For centuries Bethlem Hospital was known for the origin of the word “bedlam”, meaning a scene of general uproar and confusion. But now it is renowned for the artwork created by its patients.
Set within 270 acres of ground with bluebell woods and an orchard The Bethlem Royal Hospital provides specialist services for people with mental health difficulties.
To celebrate the anniversary, 15 artists are exhibiting their work in the It’s How Well You Bounce show which explores coping with adversity against society’s expectations that people should just “bounce back”.
Grayson Perry: Under the radar
Artist Grayson Perry is the patron of The Bethlem Gallery and has contributed a piece of work – Map of an Englishman – to the exhibition.
The “psychogeographic” piece explores his mind with two areas of the map which resemble the two halves of the brain.
Instead of locations, there are behaviours and psychological states such as areas called Narcolepsy and Cliché.
Perry says: “Art is the greatest asset to mental health I have.
“It has this amazing ability to go under the radar and it goes down little pathways which are un-trodden and yet it’s still a very legitimate way of thinking and feeling and getting on with your life.”
Xavier White: Cheating death
Xavier White survived a traumatic head injury in 1985.
“Art has been a mental and physical motivator. It has enabled me to meditate on and realise my passions, interests and concepts around head injury and cheating death.”
He says “brain trauma effects the nuts and bolts” of consciousness and art “makes a bridge between people who find themselves on the outside”.
White’s cityscape, Cohedia asks the viewer to imagine what kind of world we would create if we were given a blank canvas.
Bethlem: The palace of all institutions
Bethlem Royal Hospital was founded in 1247 as a place to serve knights setting off to the Holy Land.
By 1403 it was used to house “the insane”, but it was not until 1634 that a regular physician was employed.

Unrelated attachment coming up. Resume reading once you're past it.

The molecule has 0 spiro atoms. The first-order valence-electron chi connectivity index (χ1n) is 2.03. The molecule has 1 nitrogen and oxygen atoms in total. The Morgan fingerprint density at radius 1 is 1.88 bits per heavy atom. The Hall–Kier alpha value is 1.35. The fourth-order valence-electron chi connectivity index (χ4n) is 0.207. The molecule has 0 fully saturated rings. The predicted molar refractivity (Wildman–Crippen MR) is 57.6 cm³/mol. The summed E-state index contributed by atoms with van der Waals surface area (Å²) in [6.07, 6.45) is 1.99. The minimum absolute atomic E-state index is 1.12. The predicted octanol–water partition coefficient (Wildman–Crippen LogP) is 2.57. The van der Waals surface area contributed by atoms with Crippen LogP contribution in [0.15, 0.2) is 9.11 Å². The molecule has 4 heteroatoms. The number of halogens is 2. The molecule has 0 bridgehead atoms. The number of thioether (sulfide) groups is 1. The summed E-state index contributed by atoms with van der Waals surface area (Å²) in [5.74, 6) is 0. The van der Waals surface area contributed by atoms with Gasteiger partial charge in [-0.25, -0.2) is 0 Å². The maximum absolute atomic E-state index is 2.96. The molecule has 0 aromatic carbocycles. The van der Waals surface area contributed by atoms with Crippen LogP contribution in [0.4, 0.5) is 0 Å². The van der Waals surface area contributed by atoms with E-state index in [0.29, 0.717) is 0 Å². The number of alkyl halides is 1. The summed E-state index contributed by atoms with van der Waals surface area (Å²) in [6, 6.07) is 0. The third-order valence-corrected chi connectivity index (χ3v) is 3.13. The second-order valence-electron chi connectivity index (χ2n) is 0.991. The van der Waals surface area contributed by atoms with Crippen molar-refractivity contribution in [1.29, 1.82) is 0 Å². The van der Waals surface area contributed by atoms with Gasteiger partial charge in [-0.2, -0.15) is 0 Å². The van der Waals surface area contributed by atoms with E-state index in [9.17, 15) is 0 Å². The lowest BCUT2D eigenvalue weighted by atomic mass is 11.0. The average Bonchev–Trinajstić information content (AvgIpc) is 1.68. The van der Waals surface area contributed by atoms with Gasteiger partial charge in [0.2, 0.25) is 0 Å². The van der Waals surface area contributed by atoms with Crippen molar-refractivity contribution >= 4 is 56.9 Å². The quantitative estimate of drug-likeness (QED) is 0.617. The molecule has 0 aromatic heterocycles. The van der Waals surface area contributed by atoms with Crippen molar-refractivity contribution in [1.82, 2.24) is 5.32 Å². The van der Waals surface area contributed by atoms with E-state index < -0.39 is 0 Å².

The site was rebuilt in 1676. With its Corinthian columns and formal gardens it was compared to the Palace of Versailles and regarded as the most opulent asylum in the world.
But inside, the façade was so heavy the building cracked, and when it rained, the walls ran with water.
It was torn down in 1815 and a new building was built. In 1948 it became a psychiatric teaching hospital under the new National Health Service.
Maureen Scott: Painting by candlelight
Unemployed (1972) reflects the challenges her family faced and the struggles of the working class – small living spaces, unemployment and the lack of child support.
“This painting was set in my one room with just space for my cooker on the Holloway Road,” she says. “The gloomy light was from a single light bulb and my hope for room to work and breathe only lay in dreams of success as an artist.”
“It was a terrifying death I found impossible to deal with,” she says.
Liz Atkin: A daily reprieve
Atkin has Dermatillomania more commonly known as Compulsive Skin Picking. She also has chronic anxiety and was signed off from work for 10 months due to a depressive episode.
Her work involves creating lots of marks over-and-over-again.
“I use art to work through my condition that explores the body-focused repetitive behaviour of this particular mental illness…which might be too hard to explain in words,” she says.
“I certainly feel that art is now my most important tool for my wellbeing, but this is a daily reprieve for me, not a cure.”
She describes Bethlem Gallery as a “true beacon of hope” for the artists and their recovery.
Liz has exhibited in Australia, America and Japan and is known for her #CompulsiveCharcoal drawings which she creates while riding on public transport and gives to passengers.
Sue Morgan: Drawing an identity
Sue Morgan was diagnosed with schizophrenia more than 20 years ago and uses art to express the hallucinations she experiences.
“I had lost my house, my partner and my job, but I still kept on putting marks to paper,” she says.
“Moving out of a successful career into the mental health sector as a patient was devastating and the staff at the Bethlem Gallery encouraged me to create a new identity.
“It was slow and not without darkness. But I can truly say that without the support I would not have been able to complete a degree in drawing and to go on to feel that I still had something to contribute to the planet.”
It’s How Well You Bounce runs until 28 October and is open to the public.